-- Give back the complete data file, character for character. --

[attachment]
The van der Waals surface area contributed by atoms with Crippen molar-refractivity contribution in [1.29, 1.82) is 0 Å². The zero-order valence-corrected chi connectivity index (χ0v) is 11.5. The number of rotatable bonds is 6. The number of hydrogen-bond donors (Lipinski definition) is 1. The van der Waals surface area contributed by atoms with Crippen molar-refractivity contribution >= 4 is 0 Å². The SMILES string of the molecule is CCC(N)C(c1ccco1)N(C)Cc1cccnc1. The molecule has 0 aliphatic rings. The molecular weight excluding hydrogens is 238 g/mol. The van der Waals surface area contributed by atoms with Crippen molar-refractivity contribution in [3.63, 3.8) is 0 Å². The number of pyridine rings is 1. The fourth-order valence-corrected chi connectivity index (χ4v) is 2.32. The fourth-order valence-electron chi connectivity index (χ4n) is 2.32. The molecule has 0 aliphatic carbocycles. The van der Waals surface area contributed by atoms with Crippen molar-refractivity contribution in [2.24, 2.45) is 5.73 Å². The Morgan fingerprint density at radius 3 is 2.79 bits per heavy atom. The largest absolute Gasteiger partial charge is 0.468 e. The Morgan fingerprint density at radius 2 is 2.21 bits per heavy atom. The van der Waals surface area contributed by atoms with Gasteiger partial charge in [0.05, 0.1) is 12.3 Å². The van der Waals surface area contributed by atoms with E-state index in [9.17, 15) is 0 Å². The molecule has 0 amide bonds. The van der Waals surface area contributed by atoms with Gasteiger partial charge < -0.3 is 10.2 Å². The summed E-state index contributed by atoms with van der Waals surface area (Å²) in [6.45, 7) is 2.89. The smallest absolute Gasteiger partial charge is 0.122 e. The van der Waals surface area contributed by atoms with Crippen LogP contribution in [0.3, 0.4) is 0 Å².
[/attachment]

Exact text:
The van der Waals surface area contributed by atoms with Crippen molar-refractivity contribution in [1.29, 1.82) is 0 Å². The zero-order valence-corrected chi connectivity index (χ0v) is 11.5. The number of rotatable bonds is 6. The number of hydrogen-bond donors (Lipinski definition) is 1. The van der Waals surface area contributed by atoms with Crippen molar-refractivity contribution >= 4 is 0 Å². The SMILES string of the molecule is CCC(N)C(c1ccco1)N(C)Cc1cccnc1. The molecule has 0 aliphatic rings. The molecular weight excluding hydrogens is 238 g/mol. The van der Waals surface area contributed by atoms with Crippen molar-refractivity contribution in [3.63, 3.8) is 0 Å². The number of pyridine rings is 1. The fourth-order valence-corrected chi connectivity index (χ4v) is 2.32. The fourth-order valence-electron chi connectivity index (χ4n) is 2.32. The molecule has 0 aliphatic carbocycles. The van der Waals surface area contributed by atoms with Crippen molar-refractivity contribution in [2.24, 2.45) is 5.73 Å². The Morgan fingerprint density at radius 3 is 2.79 bits per heavy atom. The largest absolute Gasteiger partial charge is 0.468 e. The Morgan fingerprint density at radius 2 is 2.21 bits per heavy atom. The van der Waals surface area contributed by atoms with Gasteiger partial charge in [0.05, 0.1) is 12.3 Å². The van der Waals surface area contributed by atoms with E-state index in [9.17, 15) is 0 Å². The molecule has 0 amide bonds. The van der Waals surface area contributed by atoms with Gasteiger partial charge < -0.3 is 10.2 Å². The summed E-state index contributed by atoms with van der Waals surface area (Å²) in [6.45, 7) is 2.89. The smallest absolute Gasteiger partial charge is 0.122 e. The van der Waals surface area contributed by atoms with Crippen LogP contribution in [0.3, 0.4) is 0 Å².